Photograph above by Kenji Kawano
By Tess Kenner
The Navajo are the largest Native American nation in the North America. The Kindaalda is the Navajo coming of age ceremony for women. The ceremony takes place after a girl’s first menstrual cycle and lasts four days.
The ritual revolves around the Navajo myth of the ‘Changing Woman.’ According to myth, the ‘Changing woman’ performed the Kinaalda ceremony at puberty, and thus became the first woman to bear children.
In modern day Kinaalda practice, the ceremony commences after the girl’s mother has combed her hair and tied it back into a ponytail. During the first night of the ceremony, the girl stays awake all night, with her legs straight out in front of her, while the men in her family chant prayers.
The following morning, the girl makes an alkan, a large corn cake honoring the sun. This is not an easy task, as it must be large enough to feed the entire tribe. She grinds pounds upon pounds of corn into meal, which she then stirs into a thick batter. She digs a large hole in the earth, in which the men of the tribe start a fire. The girl then lines the hole with cornhusks, pours the batter in, and then layers more cornhusks on top. The cake cooks overnight, while festivities continue. When the cake is finished, it is cut starting on the east side of the cake, moving west, into circular pieces (honoring the sun). The innermost pieces of the cake are presented to the more important members of the tribe like the girl’s grandmother and the medicine man who presides over the ceremony.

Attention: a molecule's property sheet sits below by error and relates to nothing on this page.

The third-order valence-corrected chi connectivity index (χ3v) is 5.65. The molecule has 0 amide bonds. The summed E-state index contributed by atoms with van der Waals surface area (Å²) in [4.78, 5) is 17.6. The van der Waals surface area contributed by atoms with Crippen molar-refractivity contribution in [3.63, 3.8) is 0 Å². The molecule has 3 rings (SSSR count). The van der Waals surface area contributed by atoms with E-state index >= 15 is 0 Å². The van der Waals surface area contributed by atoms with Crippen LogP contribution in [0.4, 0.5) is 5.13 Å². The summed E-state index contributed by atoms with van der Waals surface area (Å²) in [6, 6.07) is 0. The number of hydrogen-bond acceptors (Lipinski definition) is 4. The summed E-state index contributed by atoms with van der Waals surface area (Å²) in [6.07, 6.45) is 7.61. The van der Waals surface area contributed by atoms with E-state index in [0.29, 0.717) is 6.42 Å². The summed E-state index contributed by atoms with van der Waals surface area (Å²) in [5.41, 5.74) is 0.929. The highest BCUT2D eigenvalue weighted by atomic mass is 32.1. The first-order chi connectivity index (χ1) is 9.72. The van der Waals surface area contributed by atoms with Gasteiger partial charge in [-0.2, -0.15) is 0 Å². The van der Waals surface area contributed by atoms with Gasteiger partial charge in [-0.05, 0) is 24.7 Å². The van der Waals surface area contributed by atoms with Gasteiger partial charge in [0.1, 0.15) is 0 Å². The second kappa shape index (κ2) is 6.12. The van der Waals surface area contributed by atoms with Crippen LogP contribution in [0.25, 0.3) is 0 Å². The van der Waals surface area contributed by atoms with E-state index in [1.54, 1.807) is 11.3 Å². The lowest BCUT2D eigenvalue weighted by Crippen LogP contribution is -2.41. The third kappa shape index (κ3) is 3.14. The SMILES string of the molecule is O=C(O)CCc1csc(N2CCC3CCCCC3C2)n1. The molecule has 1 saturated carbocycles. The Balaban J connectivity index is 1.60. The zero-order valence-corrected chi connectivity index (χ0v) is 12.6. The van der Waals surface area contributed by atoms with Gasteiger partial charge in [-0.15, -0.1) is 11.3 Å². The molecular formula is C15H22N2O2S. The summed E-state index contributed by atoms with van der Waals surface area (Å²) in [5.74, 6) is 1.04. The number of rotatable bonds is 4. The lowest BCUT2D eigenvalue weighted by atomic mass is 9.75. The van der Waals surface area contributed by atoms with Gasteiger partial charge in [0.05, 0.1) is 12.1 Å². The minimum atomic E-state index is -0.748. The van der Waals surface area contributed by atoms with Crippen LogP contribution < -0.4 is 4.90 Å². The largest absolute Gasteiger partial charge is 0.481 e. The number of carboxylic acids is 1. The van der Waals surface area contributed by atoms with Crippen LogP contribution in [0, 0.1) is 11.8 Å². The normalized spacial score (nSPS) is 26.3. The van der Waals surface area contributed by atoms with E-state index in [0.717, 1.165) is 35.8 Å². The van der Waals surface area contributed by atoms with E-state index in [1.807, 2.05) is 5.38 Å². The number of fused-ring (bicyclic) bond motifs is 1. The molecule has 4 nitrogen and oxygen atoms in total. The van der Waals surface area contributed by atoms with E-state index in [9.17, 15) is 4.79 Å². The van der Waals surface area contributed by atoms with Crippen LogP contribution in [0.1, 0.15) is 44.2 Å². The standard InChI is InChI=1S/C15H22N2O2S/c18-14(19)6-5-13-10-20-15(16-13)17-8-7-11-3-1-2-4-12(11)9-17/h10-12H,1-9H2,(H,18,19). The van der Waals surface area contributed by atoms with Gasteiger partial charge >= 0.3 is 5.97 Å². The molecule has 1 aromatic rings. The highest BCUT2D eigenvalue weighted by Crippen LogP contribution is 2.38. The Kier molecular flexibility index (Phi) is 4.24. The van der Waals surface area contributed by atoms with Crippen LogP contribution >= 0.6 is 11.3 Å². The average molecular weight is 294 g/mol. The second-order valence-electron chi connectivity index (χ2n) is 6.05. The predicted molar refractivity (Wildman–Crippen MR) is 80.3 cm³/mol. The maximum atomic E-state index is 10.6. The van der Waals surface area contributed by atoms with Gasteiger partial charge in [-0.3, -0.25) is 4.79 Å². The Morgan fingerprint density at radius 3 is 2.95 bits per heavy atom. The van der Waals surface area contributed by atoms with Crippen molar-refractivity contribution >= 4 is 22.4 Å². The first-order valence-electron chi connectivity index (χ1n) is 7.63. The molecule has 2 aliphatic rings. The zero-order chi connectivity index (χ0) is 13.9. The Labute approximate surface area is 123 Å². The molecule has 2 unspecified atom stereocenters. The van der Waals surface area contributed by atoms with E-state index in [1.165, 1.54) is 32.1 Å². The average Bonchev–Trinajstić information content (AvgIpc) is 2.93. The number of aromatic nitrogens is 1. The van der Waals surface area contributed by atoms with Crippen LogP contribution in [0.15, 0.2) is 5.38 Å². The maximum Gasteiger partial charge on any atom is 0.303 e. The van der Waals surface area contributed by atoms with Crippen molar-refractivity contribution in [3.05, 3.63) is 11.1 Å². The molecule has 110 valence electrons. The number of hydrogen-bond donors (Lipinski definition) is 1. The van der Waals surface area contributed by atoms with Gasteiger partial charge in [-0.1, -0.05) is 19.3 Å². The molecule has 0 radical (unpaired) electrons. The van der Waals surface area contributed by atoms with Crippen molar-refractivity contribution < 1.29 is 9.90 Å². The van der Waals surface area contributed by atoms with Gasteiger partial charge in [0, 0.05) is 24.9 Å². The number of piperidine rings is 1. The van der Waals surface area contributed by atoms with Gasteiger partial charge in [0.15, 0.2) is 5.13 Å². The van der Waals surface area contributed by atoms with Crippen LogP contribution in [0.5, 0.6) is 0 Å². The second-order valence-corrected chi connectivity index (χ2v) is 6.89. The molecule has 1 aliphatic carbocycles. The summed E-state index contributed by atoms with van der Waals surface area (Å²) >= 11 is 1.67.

Throughout the ceremony, the girl is ‘molded’ several times. She lies down flat on the ground while her mother hovers her hands over the girl’s body, in an attempt to ‘mold’ her into a robust woman. The girl’s hair is once again part of the ritual; it is taken down, and pulled out straight, symbolizing that she will grow strong and tall. After the girl is ‘molded,’ she may go out into the tribe to ‘mold’ others who wish it; it is believed that, during this time, the girl is a magical being and has the power to heal.
Over the course of the ceremony, the girl runs several times, as far as she can to the east. She does this twice a day, testing her endurance, once in the morning and once in the evening. The ceremony ends on the last day with a final run, a final molding, and the distribution of the alkaan.
While the Navajo have a detailed ceremony to signify a girl’s right of passage into adulthood, no coming of age ceremony exists for boys.
Watch this National Geographic clip about the Kindaalda ceremony: